I’ve always been very keen on information gap activities; the kind of thing where students work in pairs and where one student has one set of information and the other student has a different set and they have to communicate to somehow pool what they know. The classic example of this is ‘Spot the differences’. It usually works something like this..
- Student A has one picture. Student B has a slightly different picture. They don’t show their pictures to each other.
- They talk to each other to find differences between their pictures, using questions like ‘In your picture is there a man?’ ‘Does he have a beard?’ etc.
It’s a great way to encourage lots of meaningful communication and to practice certain grammatical forms and particular areas of vocabulary. On the other hand, when I’ve used it with low level learners I’ve often encountered problems. Sometimes learners end up showing their pictures to each other because they simply don’t have enough shared language to do the task. If either of them doesn’t know the word for beard for example, they can end up showing the pictures to each other in order to clarify meanings. The information gap is lost of course but the language gap is still there, and I think that in certain situations this can actually lead to more learning.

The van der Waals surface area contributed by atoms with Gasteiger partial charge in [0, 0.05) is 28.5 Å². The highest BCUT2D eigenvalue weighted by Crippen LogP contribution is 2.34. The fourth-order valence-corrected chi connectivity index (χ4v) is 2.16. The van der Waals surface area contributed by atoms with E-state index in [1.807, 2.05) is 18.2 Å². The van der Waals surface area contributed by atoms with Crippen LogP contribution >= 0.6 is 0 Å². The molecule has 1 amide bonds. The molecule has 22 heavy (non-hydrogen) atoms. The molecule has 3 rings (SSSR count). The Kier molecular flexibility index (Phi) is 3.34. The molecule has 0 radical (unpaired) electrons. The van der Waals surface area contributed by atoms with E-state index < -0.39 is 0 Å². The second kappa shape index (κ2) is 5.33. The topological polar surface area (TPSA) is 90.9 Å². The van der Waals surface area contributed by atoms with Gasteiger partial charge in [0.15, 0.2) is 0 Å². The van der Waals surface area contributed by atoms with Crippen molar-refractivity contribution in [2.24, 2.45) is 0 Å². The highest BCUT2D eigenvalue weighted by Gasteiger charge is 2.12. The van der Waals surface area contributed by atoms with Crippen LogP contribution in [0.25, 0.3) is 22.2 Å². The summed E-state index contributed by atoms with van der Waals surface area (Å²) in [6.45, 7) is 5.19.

Here’s an example from the Hands Up project’s last session before Xmas which took place on Wednesday. Alex in Russia led the session for a group in Gaza and she asked me to take part too from the UK. She organised a really nice competition between me and the class (in which I was resoundingly thrashed!) with questions about how Christmas is celebrated in Russia. Then she showed this picture of Father Frost and Father Xmas and asked us to take it in turns to talk about differences and similarities. There’s no information gap, but there are plenty of opportunities to notice language for the learners.
Happy Christmas to readers of this blog everywhere and we look forward to seeing you in the New Year.